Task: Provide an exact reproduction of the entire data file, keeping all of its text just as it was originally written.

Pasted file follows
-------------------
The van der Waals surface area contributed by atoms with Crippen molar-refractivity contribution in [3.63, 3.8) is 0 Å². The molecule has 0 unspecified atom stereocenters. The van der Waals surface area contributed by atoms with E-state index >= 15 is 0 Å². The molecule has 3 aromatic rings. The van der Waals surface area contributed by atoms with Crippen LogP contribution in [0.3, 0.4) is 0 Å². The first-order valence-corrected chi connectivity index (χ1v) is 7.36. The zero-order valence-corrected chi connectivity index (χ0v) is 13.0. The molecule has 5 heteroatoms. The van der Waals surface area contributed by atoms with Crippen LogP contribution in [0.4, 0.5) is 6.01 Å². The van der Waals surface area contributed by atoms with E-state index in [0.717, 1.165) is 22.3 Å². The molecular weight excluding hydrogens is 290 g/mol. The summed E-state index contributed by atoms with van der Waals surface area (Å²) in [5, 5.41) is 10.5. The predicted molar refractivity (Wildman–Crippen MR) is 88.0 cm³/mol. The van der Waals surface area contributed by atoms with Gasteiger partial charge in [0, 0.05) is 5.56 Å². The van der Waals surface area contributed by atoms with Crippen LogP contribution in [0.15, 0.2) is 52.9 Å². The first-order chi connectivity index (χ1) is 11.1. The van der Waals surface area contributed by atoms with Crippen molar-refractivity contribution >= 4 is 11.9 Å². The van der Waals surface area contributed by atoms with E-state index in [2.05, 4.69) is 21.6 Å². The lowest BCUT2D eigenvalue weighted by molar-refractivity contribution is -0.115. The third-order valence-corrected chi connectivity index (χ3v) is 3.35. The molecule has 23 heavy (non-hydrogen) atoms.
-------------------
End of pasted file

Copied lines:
The van der Waals surface area contributed by atoms with Crippen molar-refractivity contribution in [3.63, 3.8) is 0 Å². The molecule has 0 unspecified atom stereocenters. The van der Waals surface area contributed by atoms with E-state index >= 15 is 0 Å². The molecule has 3 aromatic rings. The van der Waals surface area contributed by atoms with Crippen LogP contribution in [0.3, 0.4) is 0 Å². The first-order valence-corrected chi connectivity index (χ1v) is 7.36. The zero-order valence-corrected chi connectivity index (χ0v) is 13.0. The molecule has 5 heteroatoms. The van der Waals surface area contributed by atoms with Crippen LogP contribution in [0.4, 0.5) is 6.01 Å². The van der Waals surface area contributed by atoms with E-state index in [0.717, 1.165) is 22.3 Å². The molecular weight excluding hydrogens is 290 g/mol. The summed E-state index contributed by atoms with van der Waals surface area (Å²) in [5, 5.41) is 10.5. The predicted molar refractivity (Wildman–Crippen MR) is 88.0 cm³/mol. The van der Waals surface area contributed by atoms with Gasteiger partial charge in [0, 0.05) is 5.56 Å². The van der Waals surface area contributed by atoms with Crippen LogP contribution in [0.15, 0.2) is 52.9 Å². The first-order chi connectivity index (χ1) is 11.1. The van der Waals surface area contributed by atoms with Crippen molar-refractivity contribution >= 4 is 11.9 Å². The van der Waals surface area contributed by atoms with E-state index in [2.05, 4.69) is 21.6 Å². The lowest BCUT2D eigenvalue weighted by molar-refractivity contribution is -0.115. The third-order valence-corrected chi connectivity index (χ3v) is 3.35. The molecule has 23 heavy (non-hydrogen) atoms.